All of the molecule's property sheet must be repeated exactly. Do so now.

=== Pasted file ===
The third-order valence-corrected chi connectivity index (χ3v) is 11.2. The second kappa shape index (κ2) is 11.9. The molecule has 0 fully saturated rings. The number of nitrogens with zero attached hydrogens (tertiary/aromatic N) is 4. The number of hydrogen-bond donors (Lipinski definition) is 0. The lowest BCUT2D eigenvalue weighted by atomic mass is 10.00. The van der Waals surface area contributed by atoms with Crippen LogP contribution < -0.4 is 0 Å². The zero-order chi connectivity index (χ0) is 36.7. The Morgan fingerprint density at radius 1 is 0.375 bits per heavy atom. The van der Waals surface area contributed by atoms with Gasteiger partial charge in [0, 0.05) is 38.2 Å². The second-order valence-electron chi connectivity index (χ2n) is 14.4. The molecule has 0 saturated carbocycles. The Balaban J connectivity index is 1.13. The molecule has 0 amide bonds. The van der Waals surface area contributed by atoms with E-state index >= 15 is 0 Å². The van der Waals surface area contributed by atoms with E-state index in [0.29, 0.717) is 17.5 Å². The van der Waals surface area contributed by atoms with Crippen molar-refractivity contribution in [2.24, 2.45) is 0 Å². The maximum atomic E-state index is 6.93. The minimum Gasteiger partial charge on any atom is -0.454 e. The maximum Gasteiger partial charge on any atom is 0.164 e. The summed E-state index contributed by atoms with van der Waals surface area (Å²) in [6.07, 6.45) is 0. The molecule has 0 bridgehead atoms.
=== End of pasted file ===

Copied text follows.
The third-order valence-corrected chi connectivity index (χ3v) is 11.2. The second kappa shape index (κ2) is 11.9. The molecule has 0 fully saturated rings. The number of nitrogens with zero attached hydrogens (tertiary/aromatic N) is 4. The number of hydrogen-bond donors (Lipinski definition) is 0. The lowest BCUT2D eigenvalue weighted by atomic mass is 10.00. The van der Waals surface area contributed by atoms with Crippen LogP contribution < -0.4 is 0 Å². The zero-order chi connectivity index (χ0) is 36.7. The Morgan fingerprint density at radius 1 is 0.375 bits per heavy atom. The van der Waals surface area contributed by atoms with Gasteiger partial charge in [0, 0.05) is 38.2 Å². The second-order valence-electron chi connectivity index (χ2n) is 14.4. The molecule has 0 saturated carbocycles. The Balaban J connectivity index is 1.13. The molecule has 0 amide bonds. The van der Waals surface area contributed by atoms with E-state index >= 15 is 0 Å². The van der Waals surface area contributed by atoms with E-state index in [0.29, 0.717) is 17.5 Å². The van der Waals surface area contributed by atoms with Crippen molar-refractivity contribution in [2.24, 2.45) is 0 Å². The maximum atomic E-state index is 6.93. The minimum Gasteiger partial charge on any atom is -0.454 e. The maximum Gasteiger partial charge on any atom is 0.164 e. The summed E-state index contributed by atoms with van der Waals surface area (Å²) in [6.07, 6.45) is 0. The molecule has 0 bridgehead atoms.